Saturday, 19 July 2014

The Appreciation Of A Great Scot: David Hume

That's me about ten years ago standing next to
the David Hume statue on the Royal Mile in Edinburgh.
Throughout my postgrad time at Edinburgh, I frequently ignored my ostensible subject (within-a-subject-within-a-subject) and just read whatever I wanted and attended whatever lectures I wanted. This habit became particularly strong in my second year; I remember frequently buying books online and finishing them off within a week or two of their arrival such that I almost completely neglected my actual studies for weeks on end. I read widely; archaeology, tax-reform, Islamic democracy, and I think there may have been a history of prostitution in there somewhere too. But mainly I read philosophy; in addition to a lot of little books (e.g. Matt Cavanagh's "Against Equality Of Opportunity") I bought a second-hand copy of David Hume's "Treatise On Human Nature" (1738) from a law student down south somewhere. The thing that immediately impressed me was the prose; it is immense. Although I read and re-read again and again the passage in the introduction wherein Hume lays out his famous "is-ought gap", I have to admit I did not finish reading the entire treatise before I boxed away all my books at my parents house before leaving for Taiwan. Having said that, the "is-ought gap" is not something to be ignorant of, and there is a not-inconsiderable aesthetic value in reading Hume's prose; it is a universe away from the 140-character limit of a Twitter account.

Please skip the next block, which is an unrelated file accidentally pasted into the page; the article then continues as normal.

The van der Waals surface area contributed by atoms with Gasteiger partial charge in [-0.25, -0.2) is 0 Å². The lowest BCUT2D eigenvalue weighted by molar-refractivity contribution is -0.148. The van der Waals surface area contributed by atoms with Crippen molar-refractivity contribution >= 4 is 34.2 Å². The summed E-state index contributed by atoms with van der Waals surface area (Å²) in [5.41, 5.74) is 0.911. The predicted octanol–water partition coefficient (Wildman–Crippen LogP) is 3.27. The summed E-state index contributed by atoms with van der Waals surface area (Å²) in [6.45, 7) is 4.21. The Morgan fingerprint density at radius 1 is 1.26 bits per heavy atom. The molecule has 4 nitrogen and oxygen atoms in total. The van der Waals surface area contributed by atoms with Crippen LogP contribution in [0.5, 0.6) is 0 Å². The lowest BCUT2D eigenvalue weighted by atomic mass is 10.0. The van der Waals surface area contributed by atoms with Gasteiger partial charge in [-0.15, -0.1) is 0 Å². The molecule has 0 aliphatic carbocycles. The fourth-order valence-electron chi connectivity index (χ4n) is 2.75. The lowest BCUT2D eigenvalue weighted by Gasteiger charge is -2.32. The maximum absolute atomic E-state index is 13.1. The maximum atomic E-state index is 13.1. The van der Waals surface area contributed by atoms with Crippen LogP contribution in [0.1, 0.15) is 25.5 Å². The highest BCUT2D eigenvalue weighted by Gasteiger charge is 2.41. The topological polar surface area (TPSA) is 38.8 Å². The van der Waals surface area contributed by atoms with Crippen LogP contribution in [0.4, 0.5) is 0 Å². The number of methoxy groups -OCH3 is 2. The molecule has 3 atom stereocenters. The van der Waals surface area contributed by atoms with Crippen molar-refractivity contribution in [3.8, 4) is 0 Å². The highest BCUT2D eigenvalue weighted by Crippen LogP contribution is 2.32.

There is a brief but good discussion of Hume's significance here; I think I was wrong in agreeing with Paul Marks about Hume last year. The significance of Hume's law is institutional in that it provides probably the single most robust reason against coercion (the application is to institutional design rather than personal encounters - obviously one does not reason with those who are about to coerce you). I recall Karl Popper in one of his books remarking that it is impossible to write in such a way that you could never be misunderstood, misinterpreted, or misrepresented.

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